We didn't climb the tower. It was extremely windy and raining a bit so we were just walking around trying not to slip on the marble tiles and absorbing the ambiance of the place. It isn't very big but there is a lot to see.

At this point, the wind was really bad and while it wasn't raining hard, it was blowing sideways into us. Looking out from the ruins to a modern street.

Underneath the ruins, there is a crypt and a spot where they put garbage. This room is a treasure trove for archeologists. The rest of the underground space is devoted to shops and it was crowded due to the rain and wind outside.

This is the Bronze gate. It is between two shops. We exited through it.

The street outside is right on the water and lined with palm trees. It would have been a nice spot to linger had the weather cooperated.

 Looking out at the harbor and the ships in it. The Dalmatian coast has a lot of islands and there is a government ferry service that goes to the various islands. There are also speed boats that one can take to a specific island. Some are inhabited and others are not.

We headed back to the ship which was just to the left of that last photo and got ready for the next day which was going to be a long one.

Fiber doings

I'm interrupting the travelogue for a quick fiber update.

I started knitting the Turn About Wrap with 4 natural colored alpaca yarns my daughter brought back from Peru. It has been going quite fast so far. If the colors are numbered 1-4 from white to dark brown, I decided to do the center triangles in #1 (white) and #3 (the second darkest brown). Now I am doing the two outer triangles in #2 (lightest brown) and #4 (darkest brown). It looks like chocolate to me!

The colors are not very good in this photo but you can see one of the outer triangles on the right if you look carefully. The colors in the first photo are truer.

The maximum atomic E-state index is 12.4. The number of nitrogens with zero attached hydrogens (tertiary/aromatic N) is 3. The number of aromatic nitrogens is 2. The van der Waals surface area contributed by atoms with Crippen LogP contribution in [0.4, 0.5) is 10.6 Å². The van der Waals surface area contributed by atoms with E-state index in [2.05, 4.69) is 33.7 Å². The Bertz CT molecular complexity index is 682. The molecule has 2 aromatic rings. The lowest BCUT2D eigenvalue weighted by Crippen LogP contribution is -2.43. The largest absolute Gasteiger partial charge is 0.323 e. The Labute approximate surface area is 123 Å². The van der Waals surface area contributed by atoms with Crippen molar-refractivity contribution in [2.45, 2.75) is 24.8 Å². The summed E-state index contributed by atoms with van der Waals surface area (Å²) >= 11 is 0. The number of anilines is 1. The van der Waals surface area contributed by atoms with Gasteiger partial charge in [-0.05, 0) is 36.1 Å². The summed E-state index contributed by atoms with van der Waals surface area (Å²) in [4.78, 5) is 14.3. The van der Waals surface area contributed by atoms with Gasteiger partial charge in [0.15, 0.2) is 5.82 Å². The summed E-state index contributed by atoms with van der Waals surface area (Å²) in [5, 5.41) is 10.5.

I also went back to spinning the red yarn I was working on during the Tour de Fleece. It is all done now. Both sets of singles are completed and I will be plying soon.

Photo from July showing the two braids. The warm one is on the left and the cool one on the right.

First bobbin.

Second bobbin almost completed. It is now done. The remaining fiber is visible in the bottom. The warm red is on top and the cool red below. 

Monday, January 1, 2018


The first day of our cruise was still in Venice. Since we had already seen what we wanted to see, we had booked a trip to Padua.

I got this lovely reflection in a river on the way to Padua.

We were dropped off at this lovely park, the Prato Della Valle, with a water moat around it. More reflections. I loved the architecture in Padua so there will be lots of buildings in this post. There are a number of statues of famous people (some not so famous) from Padua or who were associated with Padua. I thought it was circular but it is oval and it is called the square in the center of town.

Paths criss-cross the center garden.

Obligatory pigeon content.

From the park we walked to the Basilica of St. Anthony.

Another gorgeous reflection on the way.

That is the Basilica. Our first view of it. There is a better picture to follow from the other side.

This is the St. Anthony to whom Catholics pray when they can't find something. It is a very large Basilica. I didn't take photos inside as it was both dark and prohibited. The altar of the church is by Donatello. Yes, I know he was a Ninja Turtle. But he was a famous Italian sculptor before that.

The entrance.